I am wondering how I should validate the half_sat rate for the pollination model.
User guide: tunable paramter that may be most useful to adjust following an initial run of the model and an examination of the results.
→ Examination with what? yield data: however, yield data is highly multifactorial)
→ Is there any expert knowledge or literature to find the half_sat for my crops in Switzerland?
Hi @sibylles ,
Absent empirical yield data for your crop and region, I would run the model with a default half saturation coefficient value of
0.5 and see how the pattern of spatial yield results aligns with what you might expect. Then, vary this value slightly (up or down) to see how the results change from your baseline value of
0.5. This will give you a sense of the sensitivity of results to the half saturation coefficient parameter and how close to reality the model may or may not be representing pollinator-attributable yield.
Comparison with observations is surely the best way to validate model results. If you do not have such data, yes, you ought to perform a literature review for your crops and region. Also, Klein et al. 2007 provides a list of globally important crops and their dependence on animal pollinators (see Table 2 and the Supplemental Material).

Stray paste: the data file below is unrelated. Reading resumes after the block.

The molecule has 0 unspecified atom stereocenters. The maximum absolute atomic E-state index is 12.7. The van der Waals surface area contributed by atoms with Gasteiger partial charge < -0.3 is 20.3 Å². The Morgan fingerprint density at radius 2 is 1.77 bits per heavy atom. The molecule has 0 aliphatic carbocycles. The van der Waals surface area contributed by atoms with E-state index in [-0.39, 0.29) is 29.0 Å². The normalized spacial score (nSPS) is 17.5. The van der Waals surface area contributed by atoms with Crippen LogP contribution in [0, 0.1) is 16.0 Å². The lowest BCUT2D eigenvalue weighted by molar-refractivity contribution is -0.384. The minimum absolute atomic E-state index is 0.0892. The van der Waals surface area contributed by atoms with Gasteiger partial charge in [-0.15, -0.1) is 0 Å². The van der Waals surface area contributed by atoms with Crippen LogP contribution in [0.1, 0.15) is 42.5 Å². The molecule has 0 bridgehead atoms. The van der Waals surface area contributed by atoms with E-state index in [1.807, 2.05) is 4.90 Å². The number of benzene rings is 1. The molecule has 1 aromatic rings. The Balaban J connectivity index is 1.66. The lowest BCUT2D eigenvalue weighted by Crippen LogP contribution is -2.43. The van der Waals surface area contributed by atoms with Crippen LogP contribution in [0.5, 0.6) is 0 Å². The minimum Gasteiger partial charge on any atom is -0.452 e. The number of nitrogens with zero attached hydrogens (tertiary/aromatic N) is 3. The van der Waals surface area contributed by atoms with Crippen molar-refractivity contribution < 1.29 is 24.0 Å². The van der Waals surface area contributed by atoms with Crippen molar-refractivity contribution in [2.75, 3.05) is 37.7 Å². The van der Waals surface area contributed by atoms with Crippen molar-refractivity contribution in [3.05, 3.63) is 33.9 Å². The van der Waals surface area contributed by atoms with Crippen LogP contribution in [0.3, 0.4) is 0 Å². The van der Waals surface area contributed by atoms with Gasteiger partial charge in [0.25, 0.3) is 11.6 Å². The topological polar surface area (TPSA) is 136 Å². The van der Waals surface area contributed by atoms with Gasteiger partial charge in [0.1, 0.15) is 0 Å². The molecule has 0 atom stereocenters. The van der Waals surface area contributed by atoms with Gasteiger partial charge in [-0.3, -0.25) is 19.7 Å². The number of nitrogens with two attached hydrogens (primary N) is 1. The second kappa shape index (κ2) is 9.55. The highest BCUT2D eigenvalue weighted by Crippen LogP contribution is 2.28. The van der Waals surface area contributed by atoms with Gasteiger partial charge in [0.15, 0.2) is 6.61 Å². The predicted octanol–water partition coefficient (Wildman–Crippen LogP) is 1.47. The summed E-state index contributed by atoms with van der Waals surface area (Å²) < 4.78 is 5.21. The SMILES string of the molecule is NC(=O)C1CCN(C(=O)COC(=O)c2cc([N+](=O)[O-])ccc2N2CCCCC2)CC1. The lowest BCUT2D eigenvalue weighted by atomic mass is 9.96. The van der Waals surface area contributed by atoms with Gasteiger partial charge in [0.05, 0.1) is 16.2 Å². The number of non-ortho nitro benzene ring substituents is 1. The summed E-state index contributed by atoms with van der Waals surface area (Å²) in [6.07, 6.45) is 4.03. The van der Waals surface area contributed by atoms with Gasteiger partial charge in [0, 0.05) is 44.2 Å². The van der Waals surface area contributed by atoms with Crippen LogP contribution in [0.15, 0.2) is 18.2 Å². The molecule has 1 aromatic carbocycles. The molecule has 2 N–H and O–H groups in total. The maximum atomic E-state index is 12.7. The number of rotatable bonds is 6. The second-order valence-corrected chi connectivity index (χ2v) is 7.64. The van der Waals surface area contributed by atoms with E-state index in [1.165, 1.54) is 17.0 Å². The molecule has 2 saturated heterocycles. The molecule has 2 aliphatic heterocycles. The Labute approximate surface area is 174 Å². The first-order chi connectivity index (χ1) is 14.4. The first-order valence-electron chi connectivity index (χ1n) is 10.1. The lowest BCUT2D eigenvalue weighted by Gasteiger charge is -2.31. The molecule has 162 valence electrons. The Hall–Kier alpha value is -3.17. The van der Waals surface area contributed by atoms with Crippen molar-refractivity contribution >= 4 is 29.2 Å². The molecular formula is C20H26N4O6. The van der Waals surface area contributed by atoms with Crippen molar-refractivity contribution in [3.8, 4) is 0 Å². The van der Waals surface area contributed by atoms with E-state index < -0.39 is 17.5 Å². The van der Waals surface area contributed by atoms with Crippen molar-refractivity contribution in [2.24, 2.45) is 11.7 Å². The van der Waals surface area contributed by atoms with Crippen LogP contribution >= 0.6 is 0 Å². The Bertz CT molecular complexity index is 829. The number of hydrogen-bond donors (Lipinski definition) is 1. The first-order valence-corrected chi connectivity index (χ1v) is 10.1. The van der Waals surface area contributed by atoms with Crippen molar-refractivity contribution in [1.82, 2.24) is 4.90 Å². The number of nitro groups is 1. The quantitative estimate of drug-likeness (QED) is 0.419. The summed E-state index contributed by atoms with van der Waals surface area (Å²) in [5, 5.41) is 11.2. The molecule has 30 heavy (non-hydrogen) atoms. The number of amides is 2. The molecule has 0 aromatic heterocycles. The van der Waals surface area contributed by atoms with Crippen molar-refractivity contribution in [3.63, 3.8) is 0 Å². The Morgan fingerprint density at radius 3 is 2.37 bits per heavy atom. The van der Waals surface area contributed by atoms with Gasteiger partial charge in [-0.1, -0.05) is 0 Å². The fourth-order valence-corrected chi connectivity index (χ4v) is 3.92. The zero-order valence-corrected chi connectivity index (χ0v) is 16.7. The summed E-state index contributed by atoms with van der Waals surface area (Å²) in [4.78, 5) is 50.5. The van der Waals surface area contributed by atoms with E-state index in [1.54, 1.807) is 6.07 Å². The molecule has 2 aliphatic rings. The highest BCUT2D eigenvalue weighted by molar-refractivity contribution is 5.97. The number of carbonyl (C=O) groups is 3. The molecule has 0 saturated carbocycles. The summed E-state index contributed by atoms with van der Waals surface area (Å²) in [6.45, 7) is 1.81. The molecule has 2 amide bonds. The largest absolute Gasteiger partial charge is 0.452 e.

I can chime in a bit here. the half saturation constant can be used in two different ways - either to predict the abundance of bees visiting a crop (and then having a separate relationship between abundance and yield) or to use the yield equation directly with the pollinator visitation score itself.
In work I’ve collaborated on where bees have been sampled, we estimate the relationship bee between observed bee abundance and the pollination index. The half-saturation value indicates the pollinator index score that would lead to an estimate of half the maximum number of bees. In our past assessments, we’ve found that a value from 0.1 to 0.2 is a good estimate.
you could also look at the relationship between bee-contributed yield and the index directly. In this case, we’ve used the value of 0.1 again as an estimate.
with respect to Klein et al’s estimates: yes, this is separate. so if one were to connect pollinator-dependence, and the half saturation constant. A simpler way to see the function without subscripts used in the user guide is this:
Y = ( (1-v) + v * PA / (PA + hs) ) ; Y = relative yield; v = pollinator dependence (Klein); PA is pollinator abundance index; hs is the half-saturation constant. So for something like almonds with a 90% or more dependent on bees - an abundance index score of 0.1 would lead to an estimated relative yield of 0.55; while something more like coffee where only 20% of yield depends on external pollination, an abundance index of 0.1 would lead to yield of 0.90. the 2013 paper by ricketts and lonsdorf is perhaps a good example of this - Coffee in costa Rica. Hope this helps! - eric
This is the paper Eric referenced above:
Ricketts, T. H., & Lonsdorf, E. (2013). Mapping the margin: comparing marginal values of tropical forest remnants for pollination services. Ecological Applications , 23 (5), 1113-1123. https://doi.org/10.1890/12-1600.1.